Friday, February 10, 2006

New (for me) fabrication method

Just finished a barrel-back wing chair with an existing slipcover (totally shredded - gotta love those cats!). It featured a construction I've never seen before:

IB and deck were one continuous piece, which draped over the edge. No separate skirt; slipcover ended where upholstery ended. Well made, but obviously fabricated with speed in mind. Custom made in a local one-woman workroom.

How common is this?

3 comments:

Shirley Hendry Walsh said...

ummm, unless there's a reason to cut, most speed operations ( in home cutters who always and only ever cut, never sew ) you wouldn't benefit from having cut.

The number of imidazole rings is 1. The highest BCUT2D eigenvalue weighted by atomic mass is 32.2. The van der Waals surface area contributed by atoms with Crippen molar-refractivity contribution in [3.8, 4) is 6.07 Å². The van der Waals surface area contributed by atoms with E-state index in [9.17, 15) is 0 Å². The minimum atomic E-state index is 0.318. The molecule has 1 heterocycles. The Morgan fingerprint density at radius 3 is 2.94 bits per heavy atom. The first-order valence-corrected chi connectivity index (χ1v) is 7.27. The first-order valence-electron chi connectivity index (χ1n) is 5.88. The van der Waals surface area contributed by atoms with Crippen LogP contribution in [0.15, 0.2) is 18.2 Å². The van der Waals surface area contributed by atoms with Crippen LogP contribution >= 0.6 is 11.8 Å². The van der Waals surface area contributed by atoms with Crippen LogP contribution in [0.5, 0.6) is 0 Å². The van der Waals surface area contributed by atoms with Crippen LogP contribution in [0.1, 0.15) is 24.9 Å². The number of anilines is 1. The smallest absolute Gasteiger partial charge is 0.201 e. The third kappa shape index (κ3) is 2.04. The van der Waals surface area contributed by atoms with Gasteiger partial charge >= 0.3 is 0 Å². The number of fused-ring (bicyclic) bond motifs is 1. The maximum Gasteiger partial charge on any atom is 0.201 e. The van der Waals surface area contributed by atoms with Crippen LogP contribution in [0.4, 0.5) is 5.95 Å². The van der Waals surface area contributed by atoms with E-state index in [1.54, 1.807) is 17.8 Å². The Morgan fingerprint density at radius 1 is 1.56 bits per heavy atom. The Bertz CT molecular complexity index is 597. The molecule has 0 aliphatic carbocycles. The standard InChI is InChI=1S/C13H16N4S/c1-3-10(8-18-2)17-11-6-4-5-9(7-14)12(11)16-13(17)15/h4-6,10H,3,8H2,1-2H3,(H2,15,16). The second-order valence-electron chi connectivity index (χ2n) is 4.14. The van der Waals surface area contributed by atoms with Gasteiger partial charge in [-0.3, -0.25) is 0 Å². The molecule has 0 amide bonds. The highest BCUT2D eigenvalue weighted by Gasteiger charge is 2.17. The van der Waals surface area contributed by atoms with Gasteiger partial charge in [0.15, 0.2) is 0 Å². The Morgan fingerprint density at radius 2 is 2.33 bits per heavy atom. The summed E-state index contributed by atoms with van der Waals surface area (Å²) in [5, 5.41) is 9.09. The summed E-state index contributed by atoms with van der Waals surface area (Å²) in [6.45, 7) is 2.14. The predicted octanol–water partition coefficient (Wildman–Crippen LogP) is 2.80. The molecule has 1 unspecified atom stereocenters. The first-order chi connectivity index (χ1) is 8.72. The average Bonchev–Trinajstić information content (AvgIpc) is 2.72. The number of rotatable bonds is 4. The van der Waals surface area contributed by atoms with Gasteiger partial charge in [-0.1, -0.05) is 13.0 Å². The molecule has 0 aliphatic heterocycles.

think of it this way: not only have you saved making a seam or two, you have kept it on grain, kept the pattern in the same direction, kept pattern matched, and created fewer loose threads and lost pieces once unpinned, and maybe wasted less goods.

so, rather than saying it's unethical, it's maybe responsible.

On the other hand, if it was going in the wrong direction off grain upside down and wasting fabric, it still IS.

Dede in Mass said...

Certainly appeared efficient. BUT, (in my opinion) IB needed seams to accomodate the barrel; I thought the old slip was overly loose (hard to tell for sure, since it was in such sad shape).

The arms were a thing of beauty, though. Thanks, Shirley. :)

karen said...

Can you post a photo????

Would love to see a photo...